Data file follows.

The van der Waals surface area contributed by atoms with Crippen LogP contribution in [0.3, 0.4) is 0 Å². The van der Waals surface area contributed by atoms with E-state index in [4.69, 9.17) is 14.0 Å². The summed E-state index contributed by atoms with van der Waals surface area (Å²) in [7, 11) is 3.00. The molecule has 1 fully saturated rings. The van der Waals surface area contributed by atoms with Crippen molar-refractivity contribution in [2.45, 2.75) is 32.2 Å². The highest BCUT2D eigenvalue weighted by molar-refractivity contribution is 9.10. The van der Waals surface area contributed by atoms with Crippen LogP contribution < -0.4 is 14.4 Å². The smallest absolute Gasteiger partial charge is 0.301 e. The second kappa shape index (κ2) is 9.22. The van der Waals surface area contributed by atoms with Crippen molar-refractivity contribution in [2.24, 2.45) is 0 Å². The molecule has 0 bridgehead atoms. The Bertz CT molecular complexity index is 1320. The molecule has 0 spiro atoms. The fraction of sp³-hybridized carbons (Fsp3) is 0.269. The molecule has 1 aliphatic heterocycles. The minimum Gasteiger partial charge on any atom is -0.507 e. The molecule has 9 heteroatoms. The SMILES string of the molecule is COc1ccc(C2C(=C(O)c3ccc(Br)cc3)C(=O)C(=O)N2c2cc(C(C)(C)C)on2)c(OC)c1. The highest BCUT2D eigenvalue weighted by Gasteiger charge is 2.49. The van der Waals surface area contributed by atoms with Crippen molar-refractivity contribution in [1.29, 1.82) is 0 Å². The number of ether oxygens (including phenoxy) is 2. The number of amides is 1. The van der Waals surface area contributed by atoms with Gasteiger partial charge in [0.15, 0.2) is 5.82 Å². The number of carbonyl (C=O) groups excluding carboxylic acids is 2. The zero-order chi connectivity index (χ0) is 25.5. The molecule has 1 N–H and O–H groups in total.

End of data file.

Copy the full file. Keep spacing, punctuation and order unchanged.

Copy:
The van der Waals surface area contributed by atoms with Crippen LogP contribution in [0.3, 0.4) is 0 Å². The van der Waals surface area contributed by atoms with E-state index in [4.69, 9.17) is 14.0 Å². The summed E-state index contributed by atoms with van der Waals surface area (Å²) in [7, 11) is 3.00. The molecule has 1 fully saturated rings. The van der Waals surface area contributed by atoms with Crippen molar-refractivity contribution in [2.45, 2.75) is 32.2 Å². The highest BCUT2D eigenvalue weighted by molar-refractivity contribution is 9.10. The van der Waals surface area contributed by atoms with Crippen LogP contribution < -0.4 is 14.4 Å². The smallest absolute Gasteiger partial charge is 0.301 e. The second kappa shape index (κ2) is 9.22. The van der Waals surface area contributed by atoms with Crippen molar-refractivity contribution in [2.24, 2.45) is 0 Å². The molecule has 0 bridgehead atoms. The Bertz CT molecular complexity index is 1320. The molecule has 0 spiro atoms. The fraction of sp³-hybridized carbons (Fsp3) is 0.269. The molecule has 1 aliphatic heterocycles. The minimum Gasteiger partial charge on any atom is -0.507 e. The molecule has 9 heteroatoms. The SMILES string of the molecule is COc1ccc(C2C(=C(O)c3ccc(Br)cc3)C(=O)C(=O)N2c2cc(C(C)(C)C)on2)c(OC)c1. The highest BCUT2D eigenvalue weighted by Gasteiger charge is 2.49. The van der Waals surface area contributed by atoms with Crippen molar-refractivity contribution in [1.29, 1.82) is 0 Å². The number of ether oxygens (including phenoxy) is 2. The number of amides is 1. The van der Waals surface area contributed by atoms with Gasteiger partial charge in [0.15, 0.2) is 5.82 Å². The number of carbonyl (C=O) groups excluding carboxylic acids is 2. The zero-order chi connectivity index (χ0) is 25.5. The molecule has 1 N–H and O–H groups in total.